1. Add the following before the start of the ribbon.

<Sharepoint:SPSecurityTrimmedControl runat="server" Permissions="AddDelPrivateWebParts">

The ribbon starts with the following HTML.

<div id="s4-ribbonrow">

2. Then close the security trimmed control at the end of the ribbon. It should look like the following.

 <asp:PostBackTrigger ControlID="WebPartAdder" />

3. Add the following outside of the security trimmed control (I put it before, but it doesn’t matter). You’ll notice now the body is set to scroll on overflow, and since it’s on the page it will trump the SharePoint style due to the cascade.

<asp:LoginView id="LoginView" runat="server">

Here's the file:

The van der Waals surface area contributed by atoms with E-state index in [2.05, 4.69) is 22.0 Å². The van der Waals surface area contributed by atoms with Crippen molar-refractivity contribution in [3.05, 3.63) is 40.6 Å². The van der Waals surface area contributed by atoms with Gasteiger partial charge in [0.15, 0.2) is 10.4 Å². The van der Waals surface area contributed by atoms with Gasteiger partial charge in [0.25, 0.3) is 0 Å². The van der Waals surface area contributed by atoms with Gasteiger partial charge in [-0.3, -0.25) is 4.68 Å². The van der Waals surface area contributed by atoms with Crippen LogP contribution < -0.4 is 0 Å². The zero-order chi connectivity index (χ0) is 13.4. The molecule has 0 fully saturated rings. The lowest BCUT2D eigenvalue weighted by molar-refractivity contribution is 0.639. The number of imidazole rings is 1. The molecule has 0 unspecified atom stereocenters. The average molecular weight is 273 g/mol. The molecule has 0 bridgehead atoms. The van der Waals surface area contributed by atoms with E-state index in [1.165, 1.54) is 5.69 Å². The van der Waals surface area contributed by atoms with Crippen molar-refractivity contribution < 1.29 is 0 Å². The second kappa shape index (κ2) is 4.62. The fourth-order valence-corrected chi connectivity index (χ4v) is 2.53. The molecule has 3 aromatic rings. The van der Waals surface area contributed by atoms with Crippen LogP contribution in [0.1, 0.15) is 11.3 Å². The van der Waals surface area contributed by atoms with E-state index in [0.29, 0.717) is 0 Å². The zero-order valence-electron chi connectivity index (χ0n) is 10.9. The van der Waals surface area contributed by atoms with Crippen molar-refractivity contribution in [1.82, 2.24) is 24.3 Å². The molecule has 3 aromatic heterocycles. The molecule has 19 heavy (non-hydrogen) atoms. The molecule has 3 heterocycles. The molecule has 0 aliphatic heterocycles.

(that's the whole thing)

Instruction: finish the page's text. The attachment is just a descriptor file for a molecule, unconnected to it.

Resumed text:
<style type="text/css">
 body { overflow-y: scroll !important; overflow-x: hidden; }
 body #s4-workspace { overflow-x: hidden; overflow-y: auto !important; }
 <!--[if lte IE 7]>
 <style type="text/css">
 html { overflow: auto !important; overflow-x: hidden; }
 body { overflow: auto !important; }

Note: This supports IE 6 kind of. It will give a vertical scrollbar, but another one is also added. If I’m forced to find another solution I’ll post it, but I’m sick of IE 6.

This also fixes scrolling on iOS devices as well which don’t take kindly to the way SharePoint 2010 does scrolling by default. Hiding the ribbon alleviates the problem and returns one-finger scrolling.

UPDATE: I realized while implementing this for a client that the permissions level to keep the ribbon from loading was too high. I have since changed the permission level from ManageLists to AddDelPrivateWebParts (a role on the OTB contribute group, because why would you have read only users authenticate?). If you use a custom role be sure to match the lowest authenticated user to a role in this list on MSDN.